Towards Design and Analysis For High-Performance and Reliable SSDs

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Xia, Qianbin
SSD; Flash; Cahe; High-performance; Reliability; Computer and Systems Architecture; Data Storage Systems
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thesis / dissertation description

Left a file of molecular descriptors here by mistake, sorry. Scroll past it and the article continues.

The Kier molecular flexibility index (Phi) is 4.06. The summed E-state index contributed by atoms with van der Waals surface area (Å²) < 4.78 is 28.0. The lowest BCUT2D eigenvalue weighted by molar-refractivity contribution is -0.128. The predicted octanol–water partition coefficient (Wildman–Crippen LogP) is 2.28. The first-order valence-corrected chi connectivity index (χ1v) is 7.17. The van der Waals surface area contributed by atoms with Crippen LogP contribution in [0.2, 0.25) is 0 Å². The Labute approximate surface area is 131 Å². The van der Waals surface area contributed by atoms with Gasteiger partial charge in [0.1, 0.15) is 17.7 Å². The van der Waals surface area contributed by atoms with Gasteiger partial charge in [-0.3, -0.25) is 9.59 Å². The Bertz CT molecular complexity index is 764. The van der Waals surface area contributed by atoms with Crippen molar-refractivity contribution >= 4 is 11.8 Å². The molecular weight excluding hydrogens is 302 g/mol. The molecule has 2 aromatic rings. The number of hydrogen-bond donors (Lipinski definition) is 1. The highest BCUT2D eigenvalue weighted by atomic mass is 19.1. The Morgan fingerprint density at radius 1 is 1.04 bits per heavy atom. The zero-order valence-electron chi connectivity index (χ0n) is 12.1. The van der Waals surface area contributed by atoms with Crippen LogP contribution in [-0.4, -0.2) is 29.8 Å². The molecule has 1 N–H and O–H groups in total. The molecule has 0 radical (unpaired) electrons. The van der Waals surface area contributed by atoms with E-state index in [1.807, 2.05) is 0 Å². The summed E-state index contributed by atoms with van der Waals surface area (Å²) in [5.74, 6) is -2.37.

NAND Flash-based Solid State Disks have many attractive technical merits, such as low power consumption, light weight, shock resistance, sustainability of hotter operation regimes, and extraordinarily high performance for random read access, which makes SSDs immensely popular and be widely employed in different types of environments including portable devices, personal computers, large data centers, and distributed data systems.However, current SSDs still suffer from several critical inherent limitations, such as the inability of in-place-update, asymmetric read and write performance, slow garbage collection processes, limited endurance, and degraded write performance with the adoption of MLC and TLC techniques. To alleviate these limitations, we propose optimizations from both specific outside applications layer and SSDs' internal layer. Since SSDs are good compromise between the performance and price, so SSDs are widely deployed as second layer caches sitting between DRAMs and hard disks to boost the system performance. Due to the special properties of SSDs such as the internal garbage collection processes and limited lifetime, traditional cache devices like DRAM and SRAM based optimizations might not work consistently for SSD-based cache. Therefore, for the outside applications layer, our work focus on integrating the special properties of SSDs into the optimizations of SSD caches. Moreover, our work also involves the alleviation of the increased Flash write latency and ECC complexity due to the adoption of MLC and TLC technologies by analyzing the real work workloads.